Tech musings and other things...

Workflows, Tools, and a Myriad of Gobbledygook...

| Comments

Ok, so first let’s cover the gobbledygook.

I’ve had a lot of feedback on various parts of the blog here, and I thought I’d address a few of them here.

Q:  Why didn’t you just point at the appropriate Yum repos for installing Puppet?

A:  Easy.  I can do “yum install foo” and never know what’s going on behind the scenes just like anyone.  My goal here was to give a point-by-point installation guide so those who are interested could know what all the moving parts were and how they fit together.

Q:  Why are you using the dashboard and not Foreman?

A:  Also easy… at least at the time of this writing, The Foreman has been indicated to be the next front end to be the “de facto” standard, but as for right now, the Enterprise Console is essentially a turbocharged version of the Dashboard.  As such, when I begin to talk about extending the Enterprise Console, Dashboard would be the analogue by which you can most obtain the same experience (short of installing Puppet Enterprise itself).

Q:  Why OSS and not PE?

A:  Well, to be frank… PE is about as simple as you can get.  You can learn a bit about what portions to install and how to connect them all together across machines (something I plan to cover), and you can learn about constructing an answer file (or several for a large, complex installation),  but the vast majority of your PE installations will be a Q/A interaction with the installer.

Workflows and Tools

One of the biggest changes in how I deal with Puppet has been my adoption of and implementation of workflows as well as using some modern tools I’ve been made aware of by the Puppet Labs folks.  Among these are Vagrant, r10k, GitHub, and many others that work together and are tightly integrated and require a lot of configuration and setup to “make happen”.  I intend to cover those here.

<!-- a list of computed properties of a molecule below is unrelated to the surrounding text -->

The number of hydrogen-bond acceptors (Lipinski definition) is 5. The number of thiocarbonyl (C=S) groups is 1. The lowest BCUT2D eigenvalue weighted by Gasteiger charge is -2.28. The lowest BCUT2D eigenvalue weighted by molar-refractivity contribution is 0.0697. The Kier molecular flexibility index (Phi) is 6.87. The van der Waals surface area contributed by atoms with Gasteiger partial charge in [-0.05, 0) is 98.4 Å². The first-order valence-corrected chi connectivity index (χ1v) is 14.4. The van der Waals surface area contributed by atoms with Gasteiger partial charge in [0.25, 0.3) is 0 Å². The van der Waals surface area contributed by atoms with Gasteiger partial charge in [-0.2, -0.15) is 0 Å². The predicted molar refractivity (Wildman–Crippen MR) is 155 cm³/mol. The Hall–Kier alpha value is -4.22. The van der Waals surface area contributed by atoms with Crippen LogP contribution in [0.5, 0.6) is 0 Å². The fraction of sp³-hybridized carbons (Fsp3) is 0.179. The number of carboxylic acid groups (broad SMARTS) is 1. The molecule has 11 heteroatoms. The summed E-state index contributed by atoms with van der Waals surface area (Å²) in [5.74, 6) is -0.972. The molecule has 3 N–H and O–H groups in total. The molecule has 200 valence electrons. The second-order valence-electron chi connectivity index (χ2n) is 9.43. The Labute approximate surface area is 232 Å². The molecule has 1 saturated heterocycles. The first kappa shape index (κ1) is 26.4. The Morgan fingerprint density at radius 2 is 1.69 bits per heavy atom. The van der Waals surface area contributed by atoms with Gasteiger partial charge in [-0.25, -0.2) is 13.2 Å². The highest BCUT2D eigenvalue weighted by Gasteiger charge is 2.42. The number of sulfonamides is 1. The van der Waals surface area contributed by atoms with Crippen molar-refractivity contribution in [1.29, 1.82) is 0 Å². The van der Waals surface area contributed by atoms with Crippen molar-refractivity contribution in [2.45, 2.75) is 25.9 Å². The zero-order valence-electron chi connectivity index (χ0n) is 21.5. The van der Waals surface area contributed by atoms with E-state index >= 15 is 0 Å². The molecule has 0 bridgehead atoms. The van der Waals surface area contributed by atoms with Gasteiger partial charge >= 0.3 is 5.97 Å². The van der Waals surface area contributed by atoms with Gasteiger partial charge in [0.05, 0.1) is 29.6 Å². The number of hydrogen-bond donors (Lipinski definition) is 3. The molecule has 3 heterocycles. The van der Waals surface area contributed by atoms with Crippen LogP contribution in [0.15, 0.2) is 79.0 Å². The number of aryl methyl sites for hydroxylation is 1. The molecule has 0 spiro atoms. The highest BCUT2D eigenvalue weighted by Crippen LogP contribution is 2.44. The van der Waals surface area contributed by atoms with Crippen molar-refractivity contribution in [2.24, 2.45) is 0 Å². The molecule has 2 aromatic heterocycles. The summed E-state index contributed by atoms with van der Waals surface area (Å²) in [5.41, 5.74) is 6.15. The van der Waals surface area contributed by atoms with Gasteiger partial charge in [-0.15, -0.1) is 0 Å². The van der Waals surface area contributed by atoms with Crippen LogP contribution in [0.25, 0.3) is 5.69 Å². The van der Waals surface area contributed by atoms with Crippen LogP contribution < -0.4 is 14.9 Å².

So, what are all these things?


Vagrant is a tool that allows you to pre-configure a small virtualized environment on your host consisting of a Puppet Master and any number of agents for use in a dynamic, iterative fashion.  By bringing up a Vagrant environment, I have a miniature development environment from which I can actually test Puppet code I write in a full PE environment and work out kinks you don’t normally encounter when working independently on a single workstation.  From this environment, I can puppet-lint check all my code and then push all that code out of the Vagrant environment up to GitHub, then pull it down to my production instance as needed.  Further, it allows me to simulate all environments I have in my corporate setup (DEV, PROD, TEST, etc.) and commit those differences to the appropriate branches in GitHub.


The method by which I iterate, push/pull code and deploy to various environments both in my Vagrant instance and in my Production site is via r10k.  A leap forward past “puppet librarian”, r10k is the glue that ties between GitHub and Vagrant as well as your GitHub instance and your Corporate site.  This can tie to public GitHub as well as Corporate (private) GitHub.


GitHub is considerably more well known, but it’s important to the whole process as you can read above.  GitHub is a revision control repository designed for rapid deployment, iteration, and isolated developer work with periodic pushes back to GitHub. (distributed development).  I intend to do a simple tutorial on GitHub as well.

Look forward to piece-by-piece coverage of each of these and my thoughts as I prepare for and take the Puppet Labs Certification test.